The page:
Consumption of green tea as a beverage or dietary supplement is a common practice worldwide. Several ingredients, namely the catechins such as EGCG, can impair lipid absorption and uptake, thereby reducing the absorption of lipophilic compounds.4 They may also induce liver enzymes, all of which can affect medication bioavailability. Some antipsychotics were reportedly affected by green tea extract.5,6 In an animal study5 of quetiapine, pretreatment with green tea extract reduced the maximum plasma concentration and area under the curve by 45% and 35%, respectively, compared to quetiapine alone with no effect on half-life or clearance. Another animal study6 on the effect of green tea extract on clozapine found a lower plasma maximum concentration and area under the curve for the green tea extract group.

Our patient was stable on ziprasidone for several months and became psychotic within days following the use of green tea extract. His symptoms resolved subsequent to its elimination. To our knowledge, there are no data on the effect of green tea extract on ziprasidone pharmacokinetics or pharmacodynamics and, hence, its efficacy. Moreover, a study7 advocated for the use of green tea extract to counteract the metabolic side effects of psychotropic medications. This recommendation is concerning, as our case as well as other animal studies5,6 on quetiapine and clozapine all raise questions about the safety and potential negative impact of green tea extract preparations on patients taking ziprasidone and other antipsychotics.

Published online: January 23, 2020.

Potential conflicts of interest: None.

Funding/support: None.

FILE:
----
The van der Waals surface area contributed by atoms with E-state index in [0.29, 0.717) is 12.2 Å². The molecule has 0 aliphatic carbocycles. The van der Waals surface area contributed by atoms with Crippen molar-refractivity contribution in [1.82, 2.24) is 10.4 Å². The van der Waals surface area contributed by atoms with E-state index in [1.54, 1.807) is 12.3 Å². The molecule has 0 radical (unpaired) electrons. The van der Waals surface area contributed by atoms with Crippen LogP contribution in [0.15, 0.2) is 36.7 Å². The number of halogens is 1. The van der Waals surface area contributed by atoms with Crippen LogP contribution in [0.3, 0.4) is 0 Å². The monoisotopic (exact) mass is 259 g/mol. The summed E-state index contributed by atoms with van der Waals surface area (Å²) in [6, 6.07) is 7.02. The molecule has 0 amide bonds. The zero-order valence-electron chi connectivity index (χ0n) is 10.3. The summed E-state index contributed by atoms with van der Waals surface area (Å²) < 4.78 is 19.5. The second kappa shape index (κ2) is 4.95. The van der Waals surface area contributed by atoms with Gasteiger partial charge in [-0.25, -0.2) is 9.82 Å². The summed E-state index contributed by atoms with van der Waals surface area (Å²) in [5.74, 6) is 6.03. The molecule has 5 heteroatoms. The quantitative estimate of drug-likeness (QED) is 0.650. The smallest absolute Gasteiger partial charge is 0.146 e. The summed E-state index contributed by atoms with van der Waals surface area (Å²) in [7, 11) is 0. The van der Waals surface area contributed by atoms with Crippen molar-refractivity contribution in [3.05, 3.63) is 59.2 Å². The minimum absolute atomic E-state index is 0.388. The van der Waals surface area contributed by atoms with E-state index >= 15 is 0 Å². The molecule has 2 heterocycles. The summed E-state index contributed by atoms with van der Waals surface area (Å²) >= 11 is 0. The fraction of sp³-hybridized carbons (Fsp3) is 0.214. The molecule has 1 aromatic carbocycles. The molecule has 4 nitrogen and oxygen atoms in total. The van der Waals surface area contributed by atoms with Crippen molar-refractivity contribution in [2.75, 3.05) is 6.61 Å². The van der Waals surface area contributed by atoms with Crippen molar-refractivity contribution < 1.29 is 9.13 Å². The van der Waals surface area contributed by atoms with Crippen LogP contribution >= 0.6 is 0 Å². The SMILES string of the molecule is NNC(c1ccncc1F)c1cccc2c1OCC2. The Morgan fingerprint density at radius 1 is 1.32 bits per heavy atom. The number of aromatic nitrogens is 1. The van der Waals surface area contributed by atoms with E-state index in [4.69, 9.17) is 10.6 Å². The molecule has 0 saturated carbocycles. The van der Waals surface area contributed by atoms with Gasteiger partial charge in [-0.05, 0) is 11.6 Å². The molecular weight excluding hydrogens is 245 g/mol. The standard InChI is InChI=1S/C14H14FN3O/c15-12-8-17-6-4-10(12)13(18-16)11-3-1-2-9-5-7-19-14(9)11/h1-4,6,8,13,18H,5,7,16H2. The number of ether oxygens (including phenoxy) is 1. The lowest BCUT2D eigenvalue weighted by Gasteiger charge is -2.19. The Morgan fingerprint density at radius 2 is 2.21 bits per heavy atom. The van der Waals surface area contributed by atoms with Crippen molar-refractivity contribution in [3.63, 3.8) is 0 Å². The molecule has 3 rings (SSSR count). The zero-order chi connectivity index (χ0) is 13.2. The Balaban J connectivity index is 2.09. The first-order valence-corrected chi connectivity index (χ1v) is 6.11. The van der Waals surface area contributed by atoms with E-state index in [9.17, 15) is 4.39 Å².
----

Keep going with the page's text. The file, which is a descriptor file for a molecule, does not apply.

Additional information: This work was completed in compliance with federal, state, and institutional regulations as well as confidentiality standards. Information presented in the case report has been de-identified to protect confidentiality.

REFERENCES

1.Citrome L. Using oral ziprasidone effectively: the food effect and dose-response. Adv Ther. 2009;26(8):739-748. PubMed CrossRef

2.Lincoln J, Stewart ME, Preskorn SH. How sequential studies inform drug development: evaluating the effect of food intake on optimal bioavailability of ziprasidone. J Psychiatr Pract. 2010;16(2):103-114. PubMed CrossRef

3.Welling PG. Effects of food on drug absorption. Annu Rev Nutr. 1996;16(1):383-415. PubMed CrossRef

4.Koo SI, Noh SK. Green tea as inhibitor of the intestinal absorption of lipids: potential mechanism for its lipid-lowering effect. J Nutr Biochem. 2007;18(3):179-183. PubMed CrossRef

5.Ezzeldin E, Asiri YA, Iqbal M. Effects of green tea extracts on the pharmacokinetics of quetiapine in rats. Evid Based Complement Alternat Med. 2015;2015:615285. PubMed CrossRef

6.Jang EH, Choi JY, Park CS, et al. Effects of green tea extract administration on the pharmacokinetics of clozapine in rats. J Pharm Pharmacol. 2005;57(3):311-316. PubMed CrossRef

7.Katzman MA, Jacobs L, Marcus M, et al. Weight gain and psychiatric treatment: is there a role for green tea and conjugated linoleic acid? Lipids Health Dis. 2007;6(1):14. PubMed CrossRef

aDepartment of Psychiatry, Penn State College of Medicine, Hershey, Pennsylvania

bDepartment of Psychiatry, Maimonides Medical Center, Brooklyn, New York

*Corresponding author: Keeva Madden, MD, Department of Psychiatry, Maimonides Medical Center, 920 48th St, 4th Floor, Brooklyn, NY 11215 (kmadden@maimonidesmed.org).

To cite: Mahgoub Y, Madden K, Xia T. When green becomes mean: green tea extract reduces ziprasidone’s effect and causes psychosis. Prim Care Companion CNS Disord. 2020;22(1):19l02487.

To share: https://doi.org/10.4088/PCC.19l02487

Related Articles

Volume: 22

Quick Links: Psychotic Disorders , Schizophrenia and Schizoaffective Disorders

$40.00

Buy this Article as a PDF